Meeting NewsPerspective

Light-activated viral nanoparticle for treatment of choroidal melanoma meets early study endpoints

Carol L. Shields

NEW ORLEANS — Choroidal melanoma has a high unmet medical need, according to Carol L. Shields, MD, and results of an early-stage study of a light-activated viral nanoparticle lend encouragement that a therapy may be developed to meet that need.

At Retina Subspecialty Day preceding the American Academy of Ophthalmology meeting,

Shields delivered interim results from the phase 1b/2 open-label ascending single and repeat dose clinical trial designed to evaluate the safety of AU-011 (Aura Biosciences) for treatment of small to medium choroidal melanoma.

Choroidal melanoma is a rare disease, affecting about 8,000 people worldwide, Shields said. The main treatment option is radiation, which can cause severe vision loss, and metastasis occurs in 25% of patients.

In this study of six patients with 3- and 6-month follow-up, safety as determined by multimodal imaging was the primary endpoint. Secondary endpoint was preliminary efficacy. Both endpoints were met.

Regarding efficacy, “We found stable disease in 83% of patients,” Shields said. “One patient did show tumor growth and required plaque radiotherapy, but keep in mind we’re using subtherapeutic medication as a judgment for safety.”

In rabbits, a 50-µg dose caused complete necrosis of tumors. In this study, three patients received a 20-µg dose intravitreally and three a 40-µg dose.

“We found no serious adverse events. We did find a little bit of inflammation in the anterior and the posterior segment that led to increased intraocular pressure in three patients,” Shields said, attributing the reaction to the possibility of immune stimulation. All patients had preserved vision within five letters of initial vision. – by Patricia Nale, ELS

 

Reference:

Shields CL. A phase 1b clinical safety study of a novel tumor targeted therapy (AU-011) for the treatment of primary choroidal melanoma. Presented at AAO Subspecialty Days; Nov. 10-11, 2017; New Orleans.

 

Disclosure: Shields reports she serves on the advisory board of Aura Biosciences.

 

 

Carol L. Shields

NEW ORLEANS — Choroidal melanoma has a high unmet medical need, according to Carol L. Shields, MD, and results of an early-stage study of a light-activated viral nanoparticle lend encouragement that a therapy may be developed to meet that need.

At Retina Subspecialty Day preceding the American Academy of Ophthalmology meeting,

Shields delivered interim results from the phase 1b/2 open-label ascending single and repeat dose clinical trial designed to evaluate the safety of AU-011 (Aura Biosciences) for treatment of small to medium choroidal melanoma.

Choroidal melanoma is a rare disease, affecting about 8,000 people worldwide, Shields said. The main treatment option is radiation, which can cause severe vision loss, and metastasis occurs in 25% of patients.

In this study of six patients with 3- and 6-month follow-up, safety as determined by multimodal imaging was the primary endpoint. Secondary endpoint was preliminary efficacy. Both endpoints were met.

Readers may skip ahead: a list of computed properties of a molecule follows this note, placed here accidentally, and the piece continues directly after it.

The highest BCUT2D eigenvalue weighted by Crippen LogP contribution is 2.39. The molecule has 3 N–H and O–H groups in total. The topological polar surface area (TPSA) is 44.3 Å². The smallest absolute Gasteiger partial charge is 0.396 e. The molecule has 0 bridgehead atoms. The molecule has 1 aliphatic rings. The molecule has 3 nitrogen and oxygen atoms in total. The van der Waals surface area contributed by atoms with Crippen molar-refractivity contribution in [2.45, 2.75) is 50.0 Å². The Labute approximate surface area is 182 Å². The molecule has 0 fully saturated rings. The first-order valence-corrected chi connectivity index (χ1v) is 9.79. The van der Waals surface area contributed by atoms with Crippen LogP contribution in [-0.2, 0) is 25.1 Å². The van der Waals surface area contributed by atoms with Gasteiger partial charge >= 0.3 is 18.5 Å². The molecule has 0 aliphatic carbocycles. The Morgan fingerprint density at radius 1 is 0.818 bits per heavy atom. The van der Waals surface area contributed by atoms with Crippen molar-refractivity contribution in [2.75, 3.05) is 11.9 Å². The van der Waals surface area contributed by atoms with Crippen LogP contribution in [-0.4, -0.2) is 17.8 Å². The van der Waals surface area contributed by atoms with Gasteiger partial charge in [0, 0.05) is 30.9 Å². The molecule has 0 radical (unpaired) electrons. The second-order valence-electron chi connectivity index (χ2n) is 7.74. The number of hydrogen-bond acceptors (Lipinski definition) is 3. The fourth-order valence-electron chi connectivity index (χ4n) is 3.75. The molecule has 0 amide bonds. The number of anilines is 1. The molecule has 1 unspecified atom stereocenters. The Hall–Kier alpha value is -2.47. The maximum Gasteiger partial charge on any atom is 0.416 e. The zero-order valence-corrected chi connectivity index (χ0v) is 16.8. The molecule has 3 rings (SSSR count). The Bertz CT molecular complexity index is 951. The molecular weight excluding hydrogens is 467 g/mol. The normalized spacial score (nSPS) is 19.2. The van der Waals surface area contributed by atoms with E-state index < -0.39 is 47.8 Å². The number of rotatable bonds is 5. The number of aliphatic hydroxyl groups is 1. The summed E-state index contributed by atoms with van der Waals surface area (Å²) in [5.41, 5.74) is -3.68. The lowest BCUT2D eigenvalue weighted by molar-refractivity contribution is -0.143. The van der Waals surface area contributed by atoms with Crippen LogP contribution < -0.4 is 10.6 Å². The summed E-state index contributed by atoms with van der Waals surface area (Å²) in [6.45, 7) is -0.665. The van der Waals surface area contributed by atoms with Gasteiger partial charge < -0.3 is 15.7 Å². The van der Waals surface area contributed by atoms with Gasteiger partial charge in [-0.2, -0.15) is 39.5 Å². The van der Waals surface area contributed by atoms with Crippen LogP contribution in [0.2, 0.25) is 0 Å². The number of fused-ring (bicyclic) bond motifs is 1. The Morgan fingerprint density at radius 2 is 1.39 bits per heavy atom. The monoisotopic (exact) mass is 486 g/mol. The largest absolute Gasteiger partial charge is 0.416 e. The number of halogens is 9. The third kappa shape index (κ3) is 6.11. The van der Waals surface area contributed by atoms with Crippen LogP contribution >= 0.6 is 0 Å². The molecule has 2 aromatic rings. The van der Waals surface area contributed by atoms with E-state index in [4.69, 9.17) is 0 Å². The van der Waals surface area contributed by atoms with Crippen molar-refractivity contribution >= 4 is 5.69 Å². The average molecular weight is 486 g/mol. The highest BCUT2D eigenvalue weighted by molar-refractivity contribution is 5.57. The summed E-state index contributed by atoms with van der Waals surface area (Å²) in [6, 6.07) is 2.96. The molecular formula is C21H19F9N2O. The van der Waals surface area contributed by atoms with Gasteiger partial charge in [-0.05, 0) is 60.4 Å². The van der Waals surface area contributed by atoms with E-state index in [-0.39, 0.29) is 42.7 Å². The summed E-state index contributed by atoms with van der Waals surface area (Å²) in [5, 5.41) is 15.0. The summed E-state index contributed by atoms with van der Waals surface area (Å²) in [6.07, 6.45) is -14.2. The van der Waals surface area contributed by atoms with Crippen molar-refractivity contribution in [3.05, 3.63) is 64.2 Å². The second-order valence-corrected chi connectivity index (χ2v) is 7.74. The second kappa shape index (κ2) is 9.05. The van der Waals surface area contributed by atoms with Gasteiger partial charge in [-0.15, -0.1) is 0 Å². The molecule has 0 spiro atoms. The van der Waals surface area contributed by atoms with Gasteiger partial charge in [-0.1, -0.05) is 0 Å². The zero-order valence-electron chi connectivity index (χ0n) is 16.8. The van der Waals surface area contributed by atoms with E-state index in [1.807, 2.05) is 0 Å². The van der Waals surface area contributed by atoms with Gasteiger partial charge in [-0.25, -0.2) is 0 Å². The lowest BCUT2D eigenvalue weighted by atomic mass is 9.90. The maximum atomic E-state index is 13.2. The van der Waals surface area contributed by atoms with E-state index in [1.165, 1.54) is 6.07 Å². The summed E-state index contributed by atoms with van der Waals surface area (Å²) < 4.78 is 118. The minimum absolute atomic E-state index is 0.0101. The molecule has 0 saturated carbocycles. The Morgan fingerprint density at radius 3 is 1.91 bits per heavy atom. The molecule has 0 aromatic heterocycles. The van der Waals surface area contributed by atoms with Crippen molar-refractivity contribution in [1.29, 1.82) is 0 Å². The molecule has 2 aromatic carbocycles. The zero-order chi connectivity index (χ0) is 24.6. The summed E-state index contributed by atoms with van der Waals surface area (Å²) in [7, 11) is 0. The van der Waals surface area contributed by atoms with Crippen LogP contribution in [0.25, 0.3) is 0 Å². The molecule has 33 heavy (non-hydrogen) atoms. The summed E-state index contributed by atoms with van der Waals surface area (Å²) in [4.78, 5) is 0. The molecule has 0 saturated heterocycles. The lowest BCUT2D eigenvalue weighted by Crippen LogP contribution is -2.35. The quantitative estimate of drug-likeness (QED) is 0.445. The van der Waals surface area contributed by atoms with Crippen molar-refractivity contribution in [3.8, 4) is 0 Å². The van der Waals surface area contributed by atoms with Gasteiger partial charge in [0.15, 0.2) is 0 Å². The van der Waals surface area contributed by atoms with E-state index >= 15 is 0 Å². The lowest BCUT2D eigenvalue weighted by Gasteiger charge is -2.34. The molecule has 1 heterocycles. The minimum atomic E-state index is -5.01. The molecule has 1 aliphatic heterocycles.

Regarding efficacy, “We found stable disease in 83% of patients,” Shields said. “One patient did show tumor growth and required plaque radiotherapy, but keep in mind we’re using subtherapeutic medication as a judgment for safety.”

In rabbits, a 50-µg dose caused complete necrosis of tumors. In this study, three patients received a 20-µg dose intravitreally and three a 40-µg dose.

“We found no serious adverse events. We did find a little bit of inflammation in the anterior and the posterior segment that led to increased intraocular pressure in three patients,” Shields said, attributing the reaction to the possibility of immune stimulation. All patients had preserved vision within five letters of initial vision. – by Patricia Nale, ELS

 

Reference:

Shields CL. A phase 1b clinical safety study of a novel tumor targeted therapy (AU-011) for the treatment of primary choroidal melanoma. Presented at AAO Subspecialty Days; Nov. 10-11, 2017; New Orleans.

 

Disclosure: Shields reports she serves on the advisory board of Aura Biosciences.

 

 

    Perspective

    In treating small melanocytic lesions, there are pluses and minuses. The main concern is: Are you going to be preventing, ultimately, metastatic disease? That is a big concern, because if you have a small lesion, you can follow it and ultimately treat it with conventional modalities. The problem is, is that once you commit to a therapy that alters the biology of the lesion, are you going to lose out, perhaps, in being able to characterize the genomics of that tumor? That is something that I would be thinking about. And the issue of inflammation is go-ing to be commonly seen with any treatment that involves viruses or virally-based delivery systems. I am not surprised about that, and it is a promising technology, but I would be concerned about treating small lesions and losing out on potential information in the future for the patient.

    • Elias Reichel, MD
    • New England Eye Center

    Disclosures: Reichel reports financial relationships with Akorn, Boston Image Reading Center, Eyemax, Genentech, GSK, Hemera Biosciences, Iconic Therapeutics, Iridex, Lutronics, NewGen Biopharma, Nightstar, Ocular Instruments, Optotech, Panoptica, pSivida, Regeneron Pharmaceuticals, Spark Therapeutics and Theratechnologies.

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